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4 Interesting Standardized Test Facts & What They Tell Us About Learning

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Young female student practices for a standardized test on a tablet.


  • Teacher Resources

Standardized tests are polarizing. More teachers and parents are questioning the validity of standardized tests, while others insist they are valuable and necessary. 

Let’s look at some of the research surrounding standardized tests and their use. We’ll dive into:

  • The pros and cons of standardized testing for educators and students
  • Interesting facts and the impact these tests carry for students, teachers, and the world of education

What is standardized testing?

Standardized tests are pre-set exams designed to measure student performance, usually based around predetermined grade standards. These tests mostly use multiple-choice or true/false questions to test student knowledge in a particular subject. 

Standardized exams are most often used to measure reading and math progress. Because the questions and answers are the same across the testing population, this type of assessment can share how well an individual student, school, or district is performing compared to the greater population. 

Some of the most common examples of standardized tests are the ACT and SAT, both used for college admission. But students are taking standardized tests throughout their schooling years, sometimes beginning as early as kindergarten.

Benefits of standardized tests

Young student raises her hand in class.

More parents than ever are opting out of testing, and we’ll be digging into plenty of research later pointing away from standardized tests. But these measurements of student and school success have some benefits. 

1. Standardized tests highlight areas for improvement

Where are students in your area struggling? Are they behind grade level in reading or math? If scores are consistently low in certain areas, that can be the data your school district needs to create positive change.

By highlighting areas for improvement, more time and school funding can be funneled to these programs — improving a child’s learning and the chance of future success.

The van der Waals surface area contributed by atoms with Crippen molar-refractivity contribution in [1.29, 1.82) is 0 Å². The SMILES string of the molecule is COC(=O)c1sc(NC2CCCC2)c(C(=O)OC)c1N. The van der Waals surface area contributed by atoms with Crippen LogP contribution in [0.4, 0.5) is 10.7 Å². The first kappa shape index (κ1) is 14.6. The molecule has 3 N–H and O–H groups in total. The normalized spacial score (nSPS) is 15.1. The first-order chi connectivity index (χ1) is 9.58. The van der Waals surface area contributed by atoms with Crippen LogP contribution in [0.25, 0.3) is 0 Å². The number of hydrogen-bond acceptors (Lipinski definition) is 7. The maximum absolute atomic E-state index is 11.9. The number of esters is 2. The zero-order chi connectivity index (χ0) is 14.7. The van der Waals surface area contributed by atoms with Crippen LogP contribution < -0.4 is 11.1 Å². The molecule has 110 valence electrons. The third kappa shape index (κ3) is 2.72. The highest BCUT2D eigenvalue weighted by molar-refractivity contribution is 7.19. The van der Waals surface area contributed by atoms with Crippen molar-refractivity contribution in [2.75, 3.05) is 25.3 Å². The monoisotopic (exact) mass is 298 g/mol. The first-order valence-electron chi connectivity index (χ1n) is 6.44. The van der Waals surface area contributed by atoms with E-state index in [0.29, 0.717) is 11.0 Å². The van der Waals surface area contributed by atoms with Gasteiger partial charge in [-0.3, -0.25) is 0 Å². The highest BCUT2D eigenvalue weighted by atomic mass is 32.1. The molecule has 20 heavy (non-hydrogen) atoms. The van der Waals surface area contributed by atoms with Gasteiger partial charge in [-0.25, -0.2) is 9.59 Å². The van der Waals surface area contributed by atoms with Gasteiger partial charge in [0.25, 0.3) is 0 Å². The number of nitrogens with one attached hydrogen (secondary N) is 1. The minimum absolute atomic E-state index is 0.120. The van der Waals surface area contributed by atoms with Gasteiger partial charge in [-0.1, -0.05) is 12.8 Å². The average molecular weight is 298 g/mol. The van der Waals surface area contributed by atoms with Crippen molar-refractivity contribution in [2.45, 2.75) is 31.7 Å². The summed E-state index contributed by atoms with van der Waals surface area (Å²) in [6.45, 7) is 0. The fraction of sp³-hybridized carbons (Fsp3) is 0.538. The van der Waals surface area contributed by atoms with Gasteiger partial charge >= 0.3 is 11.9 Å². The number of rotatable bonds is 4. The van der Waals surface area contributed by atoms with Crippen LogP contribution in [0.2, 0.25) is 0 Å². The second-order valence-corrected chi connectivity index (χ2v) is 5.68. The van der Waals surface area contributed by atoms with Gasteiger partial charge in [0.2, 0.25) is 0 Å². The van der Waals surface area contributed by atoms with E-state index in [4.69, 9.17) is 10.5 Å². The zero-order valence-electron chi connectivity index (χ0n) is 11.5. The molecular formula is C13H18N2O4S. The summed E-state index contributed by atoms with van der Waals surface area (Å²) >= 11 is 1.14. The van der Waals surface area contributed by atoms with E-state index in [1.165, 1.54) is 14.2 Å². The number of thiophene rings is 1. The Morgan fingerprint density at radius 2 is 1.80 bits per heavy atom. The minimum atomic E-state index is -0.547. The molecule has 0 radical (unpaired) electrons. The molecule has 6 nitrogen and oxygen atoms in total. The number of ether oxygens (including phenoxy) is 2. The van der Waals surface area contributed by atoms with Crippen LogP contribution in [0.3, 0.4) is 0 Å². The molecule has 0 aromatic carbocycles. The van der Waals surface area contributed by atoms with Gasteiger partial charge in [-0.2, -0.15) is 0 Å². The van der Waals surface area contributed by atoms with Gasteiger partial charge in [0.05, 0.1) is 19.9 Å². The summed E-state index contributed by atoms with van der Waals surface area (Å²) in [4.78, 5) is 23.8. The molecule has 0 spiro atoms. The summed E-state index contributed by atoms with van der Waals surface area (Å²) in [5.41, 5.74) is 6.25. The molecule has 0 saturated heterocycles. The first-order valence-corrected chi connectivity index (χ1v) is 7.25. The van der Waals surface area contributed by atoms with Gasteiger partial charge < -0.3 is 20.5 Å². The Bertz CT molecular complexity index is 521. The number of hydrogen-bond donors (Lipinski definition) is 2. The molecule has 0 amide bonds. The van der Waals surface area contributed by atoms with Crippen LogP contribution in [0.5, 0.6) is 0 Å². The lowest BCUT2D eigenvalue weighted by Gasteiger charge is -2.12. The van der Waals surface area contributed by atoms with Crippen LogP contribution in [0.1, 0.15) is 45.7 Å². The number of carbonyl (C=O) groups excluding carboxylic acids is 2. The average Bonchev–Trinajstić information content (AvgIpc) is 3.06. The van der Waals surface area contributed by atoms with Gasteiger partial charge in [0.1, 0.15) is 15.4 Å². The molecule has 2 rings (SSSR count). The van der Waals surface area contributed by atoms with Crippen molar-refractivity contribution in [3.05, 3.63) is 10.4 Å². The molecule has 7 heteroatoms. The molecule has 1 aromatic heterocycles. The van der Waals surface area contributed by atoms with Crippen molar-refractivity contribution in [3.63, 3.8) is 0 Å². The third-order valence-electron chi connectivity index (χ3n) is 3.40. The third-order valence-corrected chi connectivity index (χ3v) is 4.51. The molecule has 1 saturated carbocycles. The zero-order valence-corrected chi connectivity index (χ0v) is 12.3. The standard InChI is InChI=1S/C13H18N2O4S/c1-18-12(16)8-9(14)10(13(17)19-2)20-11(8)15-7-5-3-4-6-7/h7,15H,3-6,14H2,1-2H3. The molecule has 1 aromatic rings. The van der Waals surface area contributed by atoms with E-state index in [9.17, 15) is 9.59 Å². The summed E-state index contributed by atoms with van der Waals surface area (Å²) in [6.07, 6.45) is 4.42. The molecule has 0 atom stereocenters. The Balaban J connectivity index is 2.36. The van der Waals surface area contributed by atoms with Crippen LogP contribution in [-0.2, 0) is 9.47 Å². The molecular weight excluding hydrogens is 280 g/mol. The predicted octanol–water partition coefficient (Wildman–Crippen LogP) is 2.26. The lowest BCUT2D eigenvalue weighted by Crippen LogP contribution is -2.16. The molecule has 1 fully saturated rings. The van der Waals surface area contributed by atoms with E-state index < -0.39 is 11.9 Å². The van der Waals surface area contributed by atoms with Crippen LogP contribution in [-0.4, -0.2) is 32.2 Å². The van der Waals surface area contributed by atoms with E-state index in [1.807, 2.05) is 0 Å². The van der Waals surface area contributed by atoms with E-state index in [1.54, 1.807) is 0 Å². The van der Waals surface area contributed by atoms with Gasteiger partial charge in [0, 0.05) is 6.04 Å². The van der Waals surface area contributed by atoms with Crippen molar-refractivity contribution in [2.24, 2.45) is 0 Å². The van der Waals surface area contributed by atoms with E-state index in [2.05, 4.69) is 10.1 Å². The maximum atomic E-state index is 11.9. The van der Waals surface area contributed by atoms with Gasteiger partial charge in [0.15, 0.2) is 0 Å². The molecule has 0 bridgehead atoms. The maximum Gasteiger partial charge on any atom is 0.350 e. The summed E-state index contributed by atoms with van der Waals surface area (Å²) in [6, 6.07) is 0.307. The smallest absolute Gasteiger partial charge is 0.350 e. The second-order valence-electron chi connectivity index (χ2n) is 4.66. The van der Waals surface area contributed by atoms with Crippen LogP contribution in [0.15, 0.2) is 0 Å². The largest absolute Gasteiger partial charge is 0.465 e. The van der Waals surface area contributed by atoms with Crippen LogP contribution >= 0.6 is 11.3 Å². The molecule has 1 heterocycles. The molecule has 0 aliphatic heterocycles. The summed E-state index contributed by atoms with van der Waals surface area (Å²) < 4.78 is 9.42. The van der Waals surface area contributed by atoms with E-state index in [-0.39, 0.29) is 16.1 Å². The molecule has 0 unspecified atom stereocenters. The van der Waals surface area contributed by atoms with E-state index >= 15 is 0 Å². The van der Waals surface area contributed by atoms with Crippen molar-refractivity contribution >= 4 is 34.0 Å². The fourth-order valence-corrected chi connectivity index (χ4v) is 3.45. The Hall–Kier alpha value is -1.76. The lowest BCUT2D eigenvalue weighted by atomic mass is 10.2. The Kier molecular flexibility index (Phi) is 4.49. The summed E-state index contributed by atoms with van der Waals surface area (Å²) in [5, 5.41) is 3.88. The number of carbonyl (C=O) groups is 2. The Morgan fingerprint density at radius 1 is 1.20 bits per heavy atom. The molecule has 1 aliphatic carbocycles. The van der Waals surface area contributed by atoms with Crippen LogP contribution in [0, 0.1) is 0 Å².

2. Tests can help schools evaluate their general progress in education

Data helps schools learn their benchmarks and set plans for improvement. Without standardized tests, school districts would need to find other ways to evaluate student needs.  

Low graduation rates can begin to tell the story, but standardized tests can help fill in the details. Are your students performing better or worse than in previous years? Once you have that answer, you can begin to figure out why.

3. Standardized tests help students become comfortable with the testing process

Testing doesn’t end in high school. College courses, graduate programs, professional licensing and skill certifications all require passing tests. 

Even though many students struggle with tests, they are likely to encounter them throughout their lives. And practice is the best way to improve.

4. Testing can be used for teacher evaluations

There may be all sorts of reasons test scores come back low, and all reasons should be considered. Consistently low test scores may indicate a problem with a particular teacher’s curriculum or style of instruction.

While standardized tests should not be used as a direct measure of teacher performance, they can provide some insight into whether a teacher’s methods are working.

5. Tests give some guidance for curriculum design

Standardized tests align with grade-level curriculum standards. As such, test content can be a guide for developing a solid grade-level curriculum. What should students be learning in the sixth grade? Check what the tests are measuring and develop a curriculum to meet those standards. 

6. Standardized testing avoids subjective grading practices